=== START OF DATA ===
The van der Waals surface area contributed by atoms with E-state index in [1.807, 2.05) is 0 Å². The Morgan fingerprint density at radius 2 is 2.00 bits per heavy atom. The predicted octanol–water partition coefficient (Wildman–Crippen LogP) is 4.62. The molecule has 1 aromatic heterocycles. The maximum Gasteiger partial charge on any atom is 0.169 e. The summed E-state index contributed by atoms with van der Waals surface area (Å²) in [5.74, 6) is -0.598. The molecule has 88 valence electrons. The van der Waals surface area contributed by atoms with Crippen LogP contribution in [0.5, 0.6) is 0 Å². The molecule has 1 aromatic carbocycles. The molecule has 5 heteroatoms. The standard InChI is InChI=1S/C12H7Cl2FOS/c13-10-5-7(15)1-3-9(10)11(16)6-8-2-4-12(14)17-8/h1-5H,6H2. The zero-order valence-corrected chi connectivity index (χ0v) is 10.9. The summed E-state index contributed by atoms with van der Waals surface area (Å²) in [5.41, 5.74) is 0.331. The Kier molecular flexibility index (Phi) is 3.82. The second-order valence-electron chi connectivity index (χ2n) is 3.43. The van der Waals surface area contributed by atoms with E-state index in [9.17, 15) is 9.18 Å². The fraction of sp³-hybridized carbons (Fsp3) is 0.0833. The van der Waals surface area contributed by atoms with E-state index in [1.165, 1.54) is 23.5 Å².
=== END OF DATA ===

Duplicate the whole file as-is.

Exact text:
The van der Waals surface area contributed by atoms with E-state index in [1.807, 2.05) is 0 Å². The Morgan fingerprint density at radius 2 is 2.00 bits per heavy atom. The predicted octanol–water partition coefficient (Wildman–Crippen LogP) is 4.62. The molecule has 1 aromatic heterocycles. The maximum Gasteiger partial charge on any atom is 0.169 e. The summed E-state index contributed by atoms with van der Waals surface area (Å²) in [5.74, 6) is -0.598. The molecule has 88 valence electrons. The van der Waals surface area contributed by atoms with Crippen LogP contribution in [0.5, 0.6) is 0 Å². The molecule has 1 aromatic carbocycles. The molecule has 5 heteroatoms. The standard InChI is InChI=1S/C12H7Cl2FOS/c13-10-5-7(15)1-3-9(10)11(16)6-8-2-4-12(14)17-8/h1-5H,6H2. The zero-order valence-corrected chi connectivity index (χ0v) is 10.9. The summed E-state index contributed by atoms with van der Waals surface area (Å²) in [5.41, 5.74) is 0.331. The Kier molecular flexibility index (Phi) is 3.82. The second-order valence-electron chi connectivity index (χ2n) is 3.43. The van der Waals surface area contributed by atoms with E-state index in [9.17, 15) is 9.18 Å². The fraction of sp³-hybridized carbons (Fsp3) is 0.0833. The van der Waals surface area contributed by atoms with E-state index in [1.165, 1.54) is 23.5 Å².